Quick post for today, on account of the spotty WiFi at Emory and the fact that I may have to scram at any given moment.

We’re back at Emory University Hospital for the installation of a PEG tube, a typical pre-chemo procedure. That translates into my working around campus, checking in on my friend, and trying to get some work done. None of which am I meeting with much success.

In short, I’m operating on a gumption deficit, and the two cups of Starbucks haven’t gone far in bootstrapping me up. Gotta get rocking somehow.

Inspiration is where you find it

Enter a used-book sale in the lobby of Emory University Hospital. Sweet. I like these things a bunch, and if time permits, I scour spines for the rare gem or interesting title. Among such page-turners as The Cheap Bastard’s Guide to NYC, I spot a dog-eared tome that fits the bill for today: Shelley’s Poetry and Prose. Can I get a hell yeah?

A coupla quarters later, the paperback is mine all mine. I took the book and myself outside for some sun, which we both desperately need, and opened it up to “The Mask of Anarchy” and found what I needed:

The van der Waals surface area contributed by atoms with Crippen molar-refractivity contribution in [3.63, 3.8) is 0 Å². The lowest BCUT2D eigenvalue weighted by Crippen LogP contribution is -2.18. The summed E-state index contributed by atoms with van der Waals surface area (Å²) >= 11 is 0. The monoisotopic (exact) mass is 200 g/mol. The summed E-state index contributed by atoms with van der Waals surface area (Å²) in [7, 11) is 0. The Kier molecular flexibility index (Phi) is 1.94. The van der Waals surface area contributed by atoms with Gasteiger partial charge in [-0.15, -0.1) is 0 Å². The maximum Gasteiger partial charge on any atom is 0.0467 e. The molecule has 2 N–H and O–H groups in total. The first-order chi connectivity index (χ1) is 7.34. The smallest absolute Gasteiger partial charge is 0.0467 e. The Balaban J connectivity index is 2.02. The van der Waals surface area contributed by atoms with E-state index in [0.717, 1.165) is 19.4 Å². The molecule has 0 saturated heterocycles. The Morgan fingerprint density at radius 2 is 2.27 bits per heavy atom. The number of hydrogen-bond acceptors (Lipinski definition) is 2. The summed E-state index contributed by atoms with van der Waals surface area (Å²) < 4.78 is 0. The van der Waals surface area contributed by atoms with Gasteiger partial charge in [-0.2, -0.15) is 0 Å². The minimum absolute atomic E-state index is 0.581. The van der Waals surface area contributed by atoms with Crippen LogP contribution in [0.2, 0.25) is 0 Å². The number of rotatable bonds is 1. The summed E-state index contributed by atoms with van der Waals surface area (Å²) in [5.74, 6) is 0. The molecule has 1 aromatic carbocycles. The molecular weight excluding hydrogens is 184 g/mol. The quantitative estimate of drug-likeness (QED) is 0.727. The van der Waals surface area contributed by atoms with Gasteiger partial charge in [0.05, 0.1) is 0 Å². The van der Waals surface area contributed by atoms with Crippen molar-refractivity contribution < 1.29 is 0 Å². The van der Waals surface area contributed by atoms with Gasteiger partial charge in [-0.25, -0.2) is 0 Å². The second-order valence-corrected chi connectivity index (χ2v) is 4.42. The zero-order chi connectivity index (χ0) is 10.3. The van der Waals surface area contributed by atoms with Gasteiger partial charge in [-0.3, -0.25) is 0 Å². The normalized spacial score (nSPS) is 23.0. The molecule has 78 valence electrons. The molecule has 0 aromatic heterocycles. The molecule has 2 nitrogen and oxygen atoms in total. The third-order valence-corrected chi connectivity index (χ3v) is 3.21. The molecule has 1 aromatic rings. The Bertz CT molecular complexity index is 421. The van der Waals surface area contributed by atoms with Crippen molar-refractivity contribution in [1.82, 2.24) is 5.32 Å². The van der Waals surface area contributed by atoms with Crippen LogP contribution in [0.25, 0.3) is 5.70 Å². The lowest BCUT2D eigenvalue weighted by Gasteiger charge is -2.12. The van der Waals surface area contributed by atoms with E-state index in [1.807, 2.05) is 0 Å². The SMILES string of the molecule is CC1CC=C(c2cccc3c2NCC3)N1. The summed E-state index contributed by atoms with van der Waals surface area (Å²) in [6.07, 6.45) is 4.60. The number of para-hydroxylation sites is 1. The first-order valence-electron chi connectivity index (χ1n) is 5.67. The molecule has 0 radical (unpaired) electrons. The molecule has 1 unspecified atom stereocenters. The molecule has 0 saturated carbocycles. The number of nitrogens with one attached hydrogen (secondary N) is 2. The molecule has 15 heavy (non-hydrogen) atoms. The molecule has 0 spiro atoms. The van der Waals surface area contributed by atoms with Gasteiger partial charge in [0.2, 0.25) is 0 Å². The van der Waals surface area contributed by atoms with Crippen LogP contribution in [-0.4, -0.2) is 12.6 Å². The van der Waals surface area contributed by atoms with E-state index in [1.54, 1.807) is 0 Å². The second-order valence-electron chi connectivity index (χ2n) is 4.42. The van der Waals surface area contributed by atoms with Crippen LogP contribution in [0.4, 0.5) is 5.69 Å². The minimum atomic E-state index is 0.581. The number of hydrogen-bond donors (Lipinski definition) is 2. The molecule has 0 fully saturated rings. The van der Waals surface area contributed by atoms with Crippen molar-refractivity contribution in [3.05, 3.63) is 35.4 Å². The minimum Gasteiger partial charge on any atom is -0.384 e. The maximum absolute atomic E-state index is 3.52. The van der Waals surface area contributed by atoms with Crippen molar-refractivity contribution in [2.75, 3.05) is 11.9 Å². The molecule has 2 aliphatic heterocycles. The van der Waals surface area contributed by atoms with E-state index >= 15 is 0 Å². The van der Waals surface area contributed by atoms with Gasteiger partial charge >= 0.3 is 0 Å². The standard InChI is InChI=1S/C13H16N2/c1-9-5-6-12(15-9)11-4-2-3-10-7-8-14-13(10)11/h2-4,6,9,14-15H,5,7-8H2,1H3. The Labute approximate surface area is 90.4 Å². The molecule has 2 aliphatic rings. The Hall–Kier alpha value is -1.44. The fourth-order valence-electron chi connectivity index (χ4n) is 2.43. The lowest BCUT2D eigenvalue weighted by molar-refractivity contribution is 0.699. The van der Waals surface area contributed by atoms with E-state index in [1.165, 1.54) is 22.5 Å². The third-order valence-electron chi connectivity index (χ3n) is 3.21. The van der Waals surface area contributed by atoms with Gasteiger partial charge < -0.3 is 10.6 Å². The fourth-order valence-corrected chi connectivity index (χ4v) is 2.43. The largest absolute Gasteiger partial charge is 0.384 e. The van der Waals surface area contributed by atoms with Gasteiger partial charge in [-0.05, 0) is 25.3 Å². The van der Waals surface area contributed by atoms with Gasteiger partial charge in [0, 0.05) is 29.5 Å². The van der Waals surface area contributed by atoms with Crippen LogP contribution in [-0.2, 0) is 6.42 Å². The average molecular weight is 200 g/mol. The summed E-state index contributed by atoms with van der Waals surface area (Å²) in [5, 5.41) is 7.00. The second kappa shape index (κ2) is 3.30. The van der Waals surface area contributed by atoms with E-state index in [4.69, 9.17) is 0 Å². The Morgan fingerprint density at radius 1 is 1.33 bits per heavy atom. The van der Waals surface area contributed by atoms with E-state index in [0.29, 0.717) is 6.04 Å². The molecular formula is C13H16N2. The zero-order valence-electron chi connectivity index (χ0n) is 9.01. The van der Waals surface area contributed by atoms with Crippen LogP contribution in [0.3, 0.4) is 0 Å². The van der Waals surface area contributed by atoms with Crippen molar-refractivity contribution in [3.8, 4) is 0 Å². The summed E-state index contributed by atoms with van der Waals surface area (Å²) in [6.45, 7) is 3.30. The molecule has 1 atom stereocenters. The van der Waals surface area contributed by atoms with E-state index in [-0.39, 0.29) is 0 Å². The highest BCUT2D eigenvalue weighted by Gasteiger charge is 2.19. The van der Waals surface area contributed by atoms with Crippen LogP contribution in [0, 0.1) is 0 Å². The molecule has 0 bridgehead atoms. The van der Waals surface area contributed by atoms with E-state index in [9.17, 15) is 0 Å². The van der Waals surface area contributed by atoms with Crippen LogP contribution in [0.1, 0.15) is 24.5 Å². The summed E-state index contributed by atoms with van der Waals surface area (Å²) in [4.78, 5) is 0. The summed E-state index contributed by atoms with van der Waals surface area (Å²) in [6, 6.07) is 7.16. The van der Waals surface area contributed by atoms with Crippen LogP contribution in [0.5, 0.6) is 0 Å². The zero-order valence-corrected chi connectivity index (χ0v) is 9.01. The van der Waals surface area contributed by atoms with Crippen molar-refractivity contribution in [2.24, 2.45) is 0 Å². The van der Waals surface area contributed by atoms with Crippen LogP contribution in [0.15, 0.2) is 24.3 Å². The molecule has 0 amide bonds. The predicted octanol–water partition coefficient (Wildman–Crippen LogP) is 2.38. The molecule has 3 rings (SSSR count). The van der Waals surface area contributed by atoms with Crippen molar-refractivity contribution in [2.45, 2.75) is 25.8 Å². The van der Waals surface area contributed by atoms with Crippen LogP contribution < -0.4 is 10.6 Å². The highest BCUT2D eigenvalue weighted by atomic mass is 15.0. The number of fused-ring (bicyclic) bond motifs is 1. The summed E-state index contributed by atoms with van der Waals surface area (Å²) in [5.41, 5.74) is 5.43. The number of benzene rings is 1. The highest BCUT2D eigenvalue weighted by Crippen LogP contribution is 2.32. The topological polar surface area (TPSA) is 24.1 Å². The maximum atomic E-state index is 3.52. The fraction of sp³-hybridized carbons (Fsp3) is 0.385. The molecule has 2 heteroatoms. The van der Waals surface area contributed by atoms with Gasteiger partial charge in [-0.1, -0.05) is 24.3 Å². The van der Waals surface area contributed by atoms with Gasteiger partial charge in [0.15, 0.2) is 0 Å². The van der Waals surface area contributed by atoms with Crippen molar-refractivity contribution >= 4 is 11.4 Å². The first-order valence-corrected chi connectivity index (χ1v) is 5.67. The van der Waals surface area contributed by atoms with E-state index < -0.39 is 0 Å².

“Rise like lions after slumber
In unvanquishable number–
Shake your chains to earth like dew
Which in sleep had fallen on you —
Ye are many–they are few.”

Boom. That’s what I needed. Great poetry, sure. But what speaks to me most is that fact that this speaks to me at all. I mean, Shelley wrote this on the occasion of the massacre at Manchester in September 1819. Yet, now, 191 years thereafter, I find resolve in his words when faced with a situation nothing akin to what spurred him to write those lines.

The answer to the question “Why?” is found via a penciled-in note on the inside cover: “Shelley on language, p. 513, para. 5.” I turn to it obediently and read “A Poet participates in the eternal, the infinite and the one; as far as relates to his conceptions, time and place and number are not.”

So I guess it was his intent to write so his poetry related to those of us beyond his age. And he’s done well along those lines. If his inclusion in many required-reading textbooks wasn’t enough, I’ll vouch for the guy based on today’s experience.

Thanks, Shelley. Rise like lions.

Advertisements